Do you root also for a soccer team?
My favorite sport is football, but as a good Italian I also follow soccer and I root for A.S. Roma.
Do you have a favorite American team?
I root for NFL Green Bay Packers thanks to Vince Lombardi and I watch their games on the web or satellite TV. In addition, I own a well-stocked library with books and videos. In the 1980s I bought many books from a New Jersey company.
You have written many books about American football suggesting that there is an audience in Italy for this subject. Is it true or do you mostly write for English speakers?
In Italy the books devoted to football will never become best sellers, but there is a hardcore group of passionate and faithful readers, willing to learn about the past of this sport. I am a member of PFRA-Professional Football Researchers Association since 1985 which was founded by Bob Carroll and since 1998 I have started publishing books in English, too.
Tell us about this new book.
"First and Ten: Pro Football Players Born in Italy" narrates the stories of boys born in Italy who emigrated to America with their families, from the early 1900s till the 1980s looking for a better life. Different stories, some played only a few games in NFL – in 1926 the Hartford Blues roster listed three players born in Italy! – but as pioneers among pioneers of pro football USA.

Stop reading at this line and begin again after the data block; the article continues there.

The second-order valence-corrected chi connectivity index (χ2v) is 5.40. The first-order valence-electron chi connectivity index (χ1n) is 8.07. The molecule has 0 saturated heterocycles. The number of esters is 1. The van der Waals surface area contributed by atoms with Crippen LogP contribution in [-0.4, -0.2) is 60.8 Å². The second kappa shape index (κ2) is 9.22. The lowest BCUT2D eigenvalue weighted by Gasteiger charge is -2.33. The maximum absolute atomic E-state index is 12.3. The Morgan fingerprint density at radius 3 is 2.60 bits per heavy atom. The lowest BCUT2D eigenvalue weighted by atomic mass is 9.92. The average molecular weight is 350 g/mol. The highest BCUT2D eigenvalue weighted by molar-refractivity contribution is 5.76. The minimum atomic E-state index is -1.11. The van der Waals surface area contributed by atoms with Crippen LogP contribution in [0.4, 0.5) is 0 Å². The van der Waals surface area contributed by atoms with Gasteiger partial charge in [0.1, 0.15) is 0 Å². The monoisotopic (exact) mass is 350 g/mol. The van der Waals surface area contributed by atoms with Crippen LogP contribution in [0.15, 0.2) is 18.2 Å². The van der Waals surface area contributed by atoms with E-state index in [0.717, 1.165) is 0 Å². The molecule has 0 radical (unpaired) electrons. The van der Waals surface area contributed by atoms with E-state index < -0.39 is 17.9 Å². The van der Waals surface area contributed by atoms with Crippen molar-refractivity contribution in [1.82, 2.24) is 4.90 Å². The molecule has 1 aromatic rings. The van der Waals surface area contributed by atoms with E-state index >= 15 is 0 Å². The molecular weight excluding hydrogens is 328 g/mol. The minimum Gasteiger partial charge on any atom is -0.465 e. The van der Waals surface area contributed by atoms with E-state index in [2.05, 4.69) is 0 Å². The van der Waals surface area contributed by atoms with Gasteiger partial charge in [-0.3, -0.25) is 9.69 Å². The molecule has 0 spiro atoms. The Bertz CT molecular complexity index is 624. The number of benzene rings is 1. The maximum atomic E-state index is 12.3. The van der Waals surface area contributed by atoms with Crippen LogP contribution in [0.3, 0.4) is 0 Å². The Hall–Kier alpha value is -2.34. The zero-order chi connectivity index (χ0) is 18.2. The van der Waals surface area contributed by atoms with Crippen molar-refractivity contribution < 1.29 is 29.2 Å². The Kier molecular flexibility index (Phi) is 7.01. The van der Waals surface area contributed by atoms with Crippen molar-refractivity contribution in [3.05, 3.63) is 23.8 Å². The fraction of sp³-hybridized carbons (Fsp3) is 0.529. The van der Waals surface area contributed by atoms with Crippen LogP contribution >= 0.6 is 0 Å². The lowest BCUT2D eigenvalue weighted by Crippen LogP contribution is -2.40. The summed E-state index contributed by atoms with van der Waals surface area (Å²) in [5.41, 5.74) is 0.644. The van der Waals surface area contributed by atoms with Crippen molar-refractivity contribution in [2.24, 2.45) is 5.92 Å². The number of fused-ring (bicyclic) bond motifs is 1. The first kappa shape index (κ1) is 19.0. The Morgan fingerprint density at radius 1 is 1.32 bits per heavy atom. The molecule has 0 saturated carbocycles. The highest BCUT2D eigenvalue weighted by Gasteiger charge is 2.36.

Others – such as Bruno Banducci and Leo Nomellini – were on 1940s NFL All-Pro Teams and are in the Pro Football Hall of Fame. Small, great stories of sacrifice and determination that I would like to share with Italian-Americans, who are inundated by books about the mafia and cuisine.
Where can Americans buy the book?
Online bookstores such as Amazon.com, barnesandnoble.com and alibris.com. Traditional bookstores and libraries may order it directly through their dedicated platform on createspace.com.
Born in Brooklyn, N.Y., where he lived until he was 17, Bobby received his BA-Mass Communications from UWM in 1989 and has lived in Walker's Point, Bay View, Enderis Park, South Milwaukee and on the East Side.
He has published three non-fiction books in Italy – including one about an event in Milwaukee history, which was published in the U.S. in autumn 2010. Four more books, all about Milwaukee, have been published by The History Press.
With his most recent band, The Yell Leaders, Bobby released four LPs and had a songs featured in episodes of TV's "Party of Five" and "Dawson's Creek," and films in Japan, South America and the U.S. The Yell Leaders were named the best unsigned band in their region by VH-1 as part of its Rock Across America 1998 Tour. Most recently, the band contributed tracks to a UK vinyl/CD tribute to the Redskins and collaborated on a track with Italian novelist Enrico Remmert.
He's produced three installments of the "OMCD" series of local music compilations for OnMilwaukee.com and in 2007 produced a CD of Italian music and poetry.
In 2005, he was awarded the City of Asti's (Italy) Journalism Prize for his work focusing on that area. He has also won awards from the Milwaukee Press Club.
He can be heard weekly on 88Nine Radio Milwaukee talking about his "Urban Spelunking" series of stories.